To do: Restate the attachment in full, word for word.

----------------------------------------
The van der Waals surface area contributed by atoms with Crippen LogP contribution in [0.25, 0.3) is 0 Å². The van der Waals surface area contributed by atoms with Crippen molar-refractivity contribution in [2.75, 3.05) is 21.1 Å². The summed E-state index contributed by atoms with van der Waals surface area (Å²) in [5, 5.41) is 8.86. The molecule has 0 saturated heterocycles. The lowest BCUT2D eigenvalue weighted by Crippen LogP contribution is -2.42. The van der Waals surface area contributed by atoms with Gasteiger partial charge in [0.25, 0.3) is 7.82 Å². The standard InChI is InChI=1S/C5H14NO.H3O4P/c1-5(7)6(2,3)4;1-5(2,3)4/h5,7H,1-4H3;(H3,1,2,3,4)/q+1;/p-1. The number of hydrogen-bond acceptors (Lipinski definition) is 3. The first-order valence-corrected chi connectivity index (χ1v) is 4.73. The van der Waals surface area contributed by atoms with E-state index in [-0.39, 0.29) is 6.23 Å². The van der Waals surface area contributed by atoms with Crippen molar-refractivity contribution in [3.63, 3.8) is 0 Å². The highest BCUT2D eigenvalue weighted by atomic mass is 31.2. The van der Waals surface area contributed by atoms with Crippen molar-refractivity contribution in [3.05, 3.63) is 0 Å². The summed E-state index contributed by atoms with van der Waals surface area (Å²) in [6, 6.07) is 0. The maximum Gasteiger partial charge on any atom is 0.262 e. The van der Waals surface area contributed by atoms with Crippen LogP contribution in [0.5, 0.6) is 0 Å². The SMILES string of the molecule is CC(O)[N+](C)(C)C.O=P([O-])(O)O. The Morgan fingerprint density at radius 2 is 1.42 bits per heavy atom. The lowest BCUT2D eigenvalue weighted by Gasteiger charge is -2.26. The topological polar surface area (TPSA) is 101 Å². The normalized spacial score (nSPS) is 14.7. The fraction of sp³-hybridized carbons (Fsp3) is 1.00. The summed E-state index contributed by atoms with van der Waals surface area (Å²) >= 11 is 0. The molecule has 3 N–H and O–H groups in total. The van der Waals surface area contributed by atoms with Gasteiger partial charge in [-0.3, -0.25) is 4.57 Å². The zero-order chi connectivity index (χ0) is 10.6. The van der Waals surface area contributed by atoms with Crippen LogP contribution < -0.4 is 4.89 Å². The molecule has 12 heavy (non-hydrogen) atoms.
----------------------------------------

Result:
The van der Waals surface area contributed by atoms with Crippen LogP contribution in [0.25, 0.3) is 0 Å². The van der Waals surface area contributed by atoms with Crippen molar-refractivity contribution in [2.75, 3.05) is 21.1 Å². The summed E-state index contributed by atoms with van der Waals surface area (Å²) in [5, 5.41) is 8.86. The molecule has 0 saturated heterocycles. The lowest BCUT2D eigenvalue weighted by Crippen LogP contribution is -2.42. The van der Waals surface area contributed by atoms with Gasteiger partial charge in [0.25, 0.3) is 7.82 Å². The standard InChI is InChI=1S/C5H14NO.H3O4P/c1-5(7)6(2,3)4;1-5(2,3)4/h5,7H,1-4H3;(H3,1,2,3,4)/q+1;/p-1. The number of hydrogen-bond acceptors (Lipinski definition) is 3. The first-order valence-corrected chi connectivity index (χ1v) is 4.73. The van der Waals surface area contributed by atoms with E-state index in [-0.39, 0.29) is 6.23 Å². The van der Waals surface area contributed by atoms with Crippen molar-refractivity contribution in [3.63, 3.8) is 0 Å². The highest BCUT2D eigenvalue weighted by atomic mass is 31.2. The van der Waals surface area contributed by atoms with Crippen molar-refractivity contribution in [3.05, 3.63) is 0 Å². The summed E-state index contributed by atoms with van der Waals surface area (Å²) in [6, 6.07) is 0. The maximum Gasteiger partial charge on any atom is 0.262 e. The van der Waals surface area contributed by atoms with Crippen LogP contribution in [0.5, 0.6) is 0 Å². The SMILES string of the molecule is CC(O)[N+](C)(C)C.O=P([O-])(O)O. The Morgan fingerprint density at radius 2 is 1.42 bits per heavy atom. The lowest BCUT2D eigenvalue weighted by Gasteiger charge is -2.26. The topological polar surface area (TPSA) is 101 Å². The normalized spacial score (nSPS) is 14.7. The fraction of sp³-hybridized carbons (Fsp3) is 1.00. The summed E-state index contributed by atoms with van der Waals surface area (Å²) >= 11 is 0. The molecule has 3 N–H and O–H groups in total. The van der Waals surface area contributed by atoms with Gasteiger partial charge in [-0.3, -0.25) is 4.57 Å². The zero-order chi connectivity index (χ0) is 10.6. The van der Waals surface area contributed by atoms with Crippen LogP contribution < -0.4 is 4.89 Å². The molecule has 12 heavy (non-hydrogen) atoms.